(Pocket-lint) - Apple's iPhone 11 and iPhone 11 Pro both uniquely feature a new U1 chip, but some users aren't happy about it. To appease them, and to comply with new regulations in some countries, Apple is now offering iPhone 11 owners the opportunity to disable the chip.

What can Apple's U1 chip do?

The U1 is a new chip by Apple that allows its latest iPhone models (or any U1-equipped device) to detect its exact position relative to other devices in the same room. The U1 joins other "dedicated" chips developed by Apple, like the W1 and the newer H1 chip found in AirPods. Each chip has specialised tasks it handles, helping Apple's devices to work more efficiently and integrate better.

Pocket-lint has an explainer on the U1 chip here, but, in a nutshell: It uses technology, called Ultra Wideband (UWB), to determine location and spatial awareness. Apple calls Ultra-Wideband "GPS at the scale of your living room", and the iPhone 11 and iPhone 11 Pro currently use this system to enhance Wi-Fi and Bluetooth connections, as well as to make AirDrop work better and smarter.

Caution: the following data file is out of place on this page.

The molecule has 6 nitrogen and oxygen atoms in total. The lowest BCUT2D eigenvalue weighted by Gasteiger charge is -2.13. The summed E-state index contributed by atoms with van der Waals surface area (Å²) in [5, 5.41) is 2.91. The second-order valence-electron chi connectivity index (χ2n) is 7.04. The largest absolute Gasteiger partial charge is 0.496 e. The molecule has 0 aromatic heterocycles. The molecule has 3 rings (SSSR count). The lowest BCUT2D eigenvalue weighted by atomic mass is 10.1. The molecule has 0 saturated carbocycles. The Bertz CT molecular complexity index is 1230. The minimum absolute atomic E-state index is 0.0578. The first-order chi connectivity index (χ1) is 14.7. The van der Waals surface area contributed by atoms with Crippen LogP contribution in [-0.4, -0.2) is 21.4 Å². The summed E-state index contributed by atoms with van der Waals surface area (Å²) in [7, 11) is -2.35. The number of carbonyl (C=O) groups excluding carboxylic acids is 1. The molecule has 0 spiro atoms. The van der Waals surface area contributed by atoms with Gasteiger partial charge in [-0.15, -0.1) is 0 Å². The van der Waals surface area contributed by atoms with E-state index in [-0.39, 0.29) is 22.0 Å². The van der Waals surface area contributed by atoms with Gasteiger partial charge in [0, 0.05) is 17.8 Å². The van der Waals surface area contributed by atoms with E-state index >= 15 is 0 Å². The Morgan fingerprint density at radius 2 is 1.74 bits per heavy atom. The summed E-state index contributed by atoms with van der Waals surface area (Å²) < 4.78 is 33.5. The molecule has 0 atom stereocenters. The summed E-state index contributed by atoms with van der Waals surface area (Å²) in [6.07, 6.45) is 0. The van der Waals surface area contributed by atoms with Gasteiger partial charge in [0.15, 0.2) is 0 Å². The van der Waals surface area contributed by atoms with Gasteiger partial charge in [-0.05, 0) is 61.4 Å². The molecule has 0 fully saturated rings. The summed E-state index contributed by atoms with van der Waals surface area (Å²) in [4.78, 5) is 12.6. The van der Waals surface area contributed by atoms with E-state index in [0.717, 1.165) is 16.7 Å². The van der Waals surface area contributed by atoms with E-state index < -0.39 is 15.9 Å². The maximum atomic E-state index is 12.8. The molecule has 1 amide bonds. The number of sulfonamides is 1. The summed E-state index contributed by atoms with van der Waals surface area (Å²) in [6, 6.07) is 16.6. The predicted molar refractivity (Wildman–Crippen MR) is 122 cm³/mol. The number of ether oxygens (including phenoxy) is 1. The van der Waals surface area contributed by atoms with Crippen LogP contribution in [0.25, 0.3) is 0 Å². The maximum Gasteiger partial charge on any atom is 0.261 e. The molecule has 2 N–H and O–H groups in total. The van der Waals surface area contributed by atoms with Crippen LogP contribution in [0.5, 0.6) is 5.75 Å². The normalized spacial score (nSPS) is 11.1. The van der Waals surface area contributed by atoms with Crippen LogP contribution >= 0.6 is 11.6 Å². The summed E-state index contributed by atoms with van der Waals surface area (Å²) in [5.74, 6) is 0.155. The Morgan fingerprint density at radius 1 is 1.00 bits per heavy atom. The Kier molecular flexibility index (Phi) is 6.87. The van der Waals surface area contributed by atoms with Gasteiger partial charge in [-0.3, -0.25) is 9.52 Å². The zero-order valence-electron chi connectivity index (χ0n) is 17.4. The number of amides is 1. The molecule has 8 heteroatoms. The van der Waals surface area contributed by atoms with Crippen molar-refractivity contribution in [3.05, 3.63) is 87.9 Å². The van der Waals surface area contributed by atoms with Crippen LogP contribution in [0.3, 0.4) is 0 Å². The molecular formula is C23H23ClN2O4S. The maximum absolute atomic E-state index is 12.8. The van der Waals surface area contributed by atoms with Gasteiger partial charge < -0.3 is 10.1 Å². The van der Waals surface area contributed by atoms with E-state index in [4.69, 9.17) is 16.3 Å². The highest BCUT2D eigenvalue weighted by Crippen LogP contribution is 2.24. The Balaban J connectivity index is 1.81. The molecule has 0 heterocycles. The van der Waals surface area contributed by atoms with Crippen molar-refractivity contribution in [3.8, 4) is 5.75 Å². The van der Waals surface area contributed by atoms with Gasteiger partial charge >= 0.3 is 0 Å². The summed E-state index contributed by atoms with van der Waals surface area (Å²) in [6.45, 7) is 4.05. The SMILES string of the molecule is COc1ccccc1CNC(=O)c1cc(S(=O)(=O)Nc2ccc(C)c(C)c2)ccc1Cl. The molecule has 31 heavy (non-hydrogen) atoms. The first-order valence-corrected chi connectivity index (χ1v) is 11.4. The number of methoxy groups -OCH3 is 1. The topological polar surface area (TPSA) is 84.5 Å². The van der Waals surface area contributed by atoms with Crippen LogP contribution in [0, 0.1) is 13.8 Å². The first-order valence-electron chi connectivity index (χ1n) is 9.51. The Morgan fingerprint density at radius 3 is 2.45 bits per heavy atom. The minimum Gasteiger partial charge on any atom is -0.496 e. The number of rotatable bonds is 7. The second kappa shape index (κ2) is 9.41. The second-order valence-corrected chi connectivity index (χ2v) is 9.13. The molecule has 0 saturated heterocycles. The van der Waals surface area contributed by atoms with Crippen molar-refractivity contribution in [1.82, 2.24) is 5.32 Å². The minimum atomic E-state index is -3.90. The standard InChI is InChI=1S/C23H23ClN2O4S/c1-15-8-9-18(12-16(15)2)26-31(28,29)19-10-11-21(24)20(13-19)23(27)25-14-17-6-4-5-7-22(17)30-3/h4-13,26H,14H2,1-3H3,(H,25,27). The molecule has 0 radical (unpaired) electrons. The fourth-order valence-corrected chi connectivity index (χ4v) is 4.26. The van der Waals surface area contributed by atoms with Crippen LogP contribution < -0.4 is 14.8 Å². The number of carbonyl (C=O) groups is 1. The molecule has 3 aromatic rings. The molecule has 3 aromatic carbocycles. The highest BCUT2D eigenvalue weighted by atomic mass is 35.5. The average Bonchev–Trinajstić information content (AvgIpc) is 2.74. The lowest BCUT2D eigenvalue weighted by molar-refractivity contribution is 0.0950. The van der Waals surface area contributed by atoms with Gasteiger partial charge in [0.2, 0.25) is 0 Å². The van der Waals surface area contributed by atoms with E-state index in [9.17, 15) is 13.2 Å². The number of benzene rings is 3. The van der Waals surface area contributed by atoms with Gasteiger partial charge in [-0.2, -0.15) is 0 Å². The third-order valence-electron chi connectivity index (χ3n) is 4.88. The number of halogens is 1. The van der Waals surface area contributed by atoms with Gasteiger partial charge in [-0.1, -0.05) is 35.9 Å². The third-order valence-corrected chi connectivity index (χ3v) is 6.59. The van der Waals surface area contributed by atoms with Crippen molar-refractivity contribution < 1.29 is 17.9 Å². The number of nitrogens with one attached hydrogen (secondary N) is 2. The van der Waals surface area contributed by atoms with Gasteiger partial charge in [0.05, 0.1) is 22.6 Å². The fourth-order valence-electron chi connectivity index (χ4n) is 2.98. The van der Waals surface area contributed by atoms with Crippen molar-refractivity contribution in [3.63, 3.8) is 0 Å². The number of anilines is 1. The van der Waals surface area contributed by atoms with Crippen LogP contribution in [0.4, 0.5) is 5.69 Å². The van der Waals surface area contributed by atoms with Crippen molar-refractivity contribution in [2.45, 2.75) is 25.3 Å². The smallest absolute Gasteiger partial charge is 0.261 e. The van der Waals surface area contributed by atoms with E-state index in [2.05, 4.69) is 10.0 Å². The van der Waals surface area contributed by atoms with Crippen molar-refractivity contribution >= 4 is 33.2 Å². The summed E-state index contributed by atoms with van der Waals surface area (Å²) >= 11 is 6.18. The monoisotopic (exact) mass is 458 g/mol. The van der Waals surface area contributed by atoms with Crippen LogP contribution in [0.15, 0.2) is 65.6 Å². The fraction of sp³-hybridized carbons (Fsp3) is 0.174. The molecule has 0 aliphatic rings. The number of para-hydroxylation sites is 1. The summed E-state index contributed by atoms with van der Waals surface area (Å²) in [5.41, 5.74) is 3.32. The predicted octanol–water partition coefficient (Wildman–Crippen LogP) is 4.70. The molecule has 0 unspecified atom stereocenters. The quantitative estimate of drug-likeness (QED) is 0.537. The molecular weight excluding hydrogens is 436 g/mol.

Why would you disable Apple's U1 chip?

Some users have complained about how the U1-equipped iPhone 11 and iPhone 11 Pro can track location data even when the location services are turned off. Apple has now rolled out the iOS 13.3.1 software update to allow users to disable the U1 chip. Plus, according to 9to5Mac, UWB technology is currently not allowed in some countries, like Russia, Iran, Argentina, and Indonesia.

So, as a result, users can now permanently turn off the U1 chip.


How to turn off Apple's U1 chip

To ensure your iPhone no longer tracks your location all the time, do this:

  1. Update your iPhone 11 or iPhone 11 Pro to iOS 13.3.1.
  2. Open the Settings app on your iPhone.
  3. Scroll to and tap Privacy.
  4. Tap Location Services.
  5. Select system Services from the list
  6. Go to the Networking and Wireless option and disable it.
  7. Confirm to disable the U1 chip.

Note: By turning the U1 chip off, your iPhone can no longer use location services to improve your Wi-Fi and Bluetooth connections.

Writing by Maggie Tillman.